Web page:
Insurers are being urged to pause the increase on premiums on properties that are in the midst of a fire management crisis, as leaseholders are being bankrupted or being put in grave danger with spikes of 1200% to their home insurance.A spokeswoman from the Association of British Insurers has stated that the increases “reflect current understanding of fire risk”. But can this be allowed to continue when a lot of the people living in these properties were not adequality advised on the associated façade fire risks prior to purchase?
Even MPs have called for an investigation to insurance firms’ behaviour towards these victims of circumstance. Insurers, in turn, are keen to push the responsibility onto the government to ensure the removal of combustible cladding from the towers in question. There have been rumours of a government-funded levy that would pay insurance claims, in addition to the £1.6bn fund to pay for the removal of the cladding, but this has yet to be confirmed.
Whilst this volley between insurers and the government continues, what can we as consultants suggest to freeholders and leaseholders during this time?
First and foremost, you should ensure that your insurance is adequate. Your home, contents and building insurance should be insured to the correct sum as firms can reduce any claim through underinsurance. This is often referred to as “the average clause”. For instance, if your contents insurance is £50,000 but the actual value is £100,000, the insurers only need to pay for 50% of any claim. Thoroughly check your insurance before signing on the dotted line, as it could cost you so much more than a higher premium!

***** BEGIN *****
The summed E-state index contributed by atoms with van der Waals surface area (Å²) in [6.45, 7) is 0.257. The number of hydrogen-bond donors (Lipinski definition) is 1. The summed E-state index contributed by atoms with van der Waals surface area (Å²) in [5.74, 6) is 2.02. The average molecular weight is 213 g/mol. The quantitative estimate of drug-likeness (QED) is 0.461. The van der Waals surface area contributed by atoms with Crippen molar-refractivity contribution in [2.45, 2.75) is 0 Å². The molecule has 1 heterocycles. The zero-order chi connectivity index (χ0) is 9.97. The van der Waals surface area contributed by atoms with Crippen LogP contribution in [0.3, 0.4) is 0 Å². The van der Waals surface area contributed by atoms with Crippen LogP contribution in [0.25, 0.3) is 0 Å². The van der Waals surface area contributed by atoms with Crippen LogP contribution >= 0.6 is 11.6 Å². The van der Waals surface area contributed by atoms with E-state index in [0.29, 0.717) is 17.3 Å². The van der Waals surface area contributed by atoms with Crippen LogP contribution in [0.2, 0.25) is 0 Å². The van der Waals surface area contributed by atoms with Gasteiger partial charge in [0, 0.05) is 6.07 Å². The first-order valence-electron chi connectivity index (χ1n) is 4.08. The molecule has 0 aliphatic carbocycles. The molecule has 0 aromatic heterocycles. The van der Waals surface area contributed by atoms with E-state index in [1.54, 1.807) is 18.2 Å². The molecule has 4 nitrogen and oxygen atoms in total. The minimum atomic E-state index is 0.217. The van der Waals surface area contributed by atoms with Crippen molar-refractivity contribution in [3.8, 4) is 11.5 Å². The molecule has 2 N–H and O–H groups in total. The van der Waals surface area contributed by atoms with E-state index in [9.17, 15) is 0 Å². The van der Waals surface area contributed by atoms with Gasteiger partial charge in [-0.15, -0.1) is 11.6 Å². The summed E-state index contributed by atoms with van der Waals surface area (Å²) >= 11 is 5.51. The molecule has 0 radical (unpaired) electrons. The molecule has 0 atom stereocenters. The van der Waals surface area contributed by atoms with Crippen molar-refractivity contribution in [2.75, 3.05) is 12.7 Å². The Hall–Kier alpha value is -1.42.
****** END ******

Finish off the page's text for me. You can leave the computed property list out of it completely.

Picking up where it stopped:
On top of this, you might want to consider extra buildings insurance to cover you on other asset risks, like flooding, damage to underground pipes, as well as alternative accommodation if a claim requires you to move out. This may involve paying higher premiums, but that extra price tag might be the difference between you and an untenable property.
We don’t yet know the outcome of this debate, but keeping your property adequately insured is key to reducing financial risk during this unpredictable time.